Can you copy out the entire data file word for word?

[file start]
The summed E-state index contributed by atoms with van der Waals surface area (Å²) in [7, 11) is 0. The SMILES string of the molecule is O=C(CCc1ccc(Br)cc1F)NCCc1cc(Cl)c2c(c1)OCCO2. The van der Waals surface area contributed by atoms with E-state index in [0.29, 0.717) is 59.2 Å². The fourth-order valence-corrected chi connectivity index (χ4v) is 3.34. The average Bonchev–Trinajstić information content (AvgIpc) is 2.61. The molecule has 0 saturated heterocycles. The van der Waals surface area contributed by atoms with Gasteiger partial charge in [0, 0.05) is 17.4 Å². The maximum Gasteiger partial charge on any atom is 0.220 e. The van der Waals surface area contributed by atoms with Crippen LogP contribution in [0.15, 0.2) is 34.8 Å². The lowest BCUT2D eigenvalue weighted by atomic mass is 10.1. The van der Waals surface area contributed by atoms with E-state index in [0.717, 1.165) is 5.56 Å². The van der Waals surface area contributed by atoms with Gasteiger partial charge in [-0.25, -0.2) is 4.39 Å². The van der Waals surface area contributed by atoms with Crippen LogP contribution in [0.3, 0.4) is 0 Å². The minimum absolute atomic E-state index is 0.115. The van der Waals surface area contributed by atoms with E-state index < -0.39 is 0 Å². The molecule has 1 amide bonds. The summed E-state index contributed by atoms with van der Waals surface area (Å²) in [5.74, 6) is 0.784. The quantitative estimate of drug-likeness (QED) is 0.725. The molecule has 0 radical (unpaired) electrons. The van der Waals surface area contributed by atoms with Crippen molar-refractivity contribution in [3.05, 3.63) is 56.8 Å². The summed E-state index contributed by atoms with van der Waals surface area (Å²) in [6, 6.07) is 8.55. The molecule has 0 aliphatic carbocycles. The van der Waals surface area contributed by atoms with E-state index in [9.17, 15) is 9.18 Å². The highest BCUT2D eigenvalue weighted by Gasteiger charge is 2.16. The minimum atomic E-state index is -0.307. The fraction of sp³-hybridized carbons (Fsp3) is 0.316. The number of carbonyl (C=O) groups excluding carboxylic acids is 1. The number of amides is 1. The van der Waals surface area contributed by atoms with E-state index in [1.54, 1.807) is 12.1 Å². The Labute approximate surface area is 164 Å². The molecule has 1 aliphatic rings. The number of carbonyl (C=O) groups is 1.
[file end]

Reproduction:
The summed E-state index contributed by atoms with van der Waals surface area (Å²) in [7, 11) is 0. The SMILES string of the molecule is O=C(CCc1ccc(Br)cc1F)NCCc1cc(Cl)c2c(c1)OCCO2. The van der Waals surface area contributed by atoms with E-state index in [0.29, 0.717) is 59.2 Å². The fourth-order valence-corrected chi connectivity index (χ4v) is 3.34. The average Bonchev–Trinajstić information content (AvgIpc) is 2.61. The molecule has 0 saturated heterocycles. The van der Waals surface area contributed by atoms with Gasteiger partial charge in [0, 0.05) is 17.4 Å². The maximum Gasteiger partial charge on any atom is 0.220 e. The van der Waals surface area contributed by atoms with Crippen LogP contribution in [0.15, 0.2) is 34.8 Å². The lowest BCUT2D eigenvalue weighted by atomic mass is 10.1. The van der Waals surface area contributed by atoms with E-state index in [0.717, 1.165) is 5.56 Å². The van der Waals surface area contributed by atoms with Gasteiger partial charge in [-0.25, -0.2) is 4.39 Å². The van der Waals surface area contributed by atoms with Crippen LogP contribution in [0.3, 0.4) is 0 Å². The minimum absolute atomic E-state index is 0.115. The van der Waals surface area contributed by atoms with E-state index < -0.39 is 0 Å². The molecule has 1 amide bonds. The summed E-state index contributed by atoms with van der Waals surface area (Å²) in [5.74, 6) is 0.784. The quantitative estimate of drug-likeness (QED) is 0.725. The molecule has 0 radical (unpaired) electrons. The van der Waals surface area contributed by atoms with Crippen molar-refractivity contribution in [3.05, 3.63) is 56.8 Å². The summed E-state index contributed by atoms with van der Waals surface area (Å²) in [6, 6.07) is 8.55. The molecule has 0 aliphatic carbocycles. The van der Waals surface area contributed by atoms with E-state index in [9.17, 15) is 9.18 Å². The highest BCUT2D eigenvalue weighted by Gasteiger charge is 2.16. The minimum atomic E-state index is -0.307. The fraction of sp³-hybridized carbons (Fsp3) is 0.316. The number of carbonyl (C=O) groups excluding carboxylic acids is 1. The number of amides is 1. The van der Waals surface area contributed by atoms with E-state index in [1.54, 1.807) is 12.1 Å². The Labute approximate surface area is 164 Å². The molecule has 1 aliphatic rings. The number of carbonyl (C=O) groups is 1.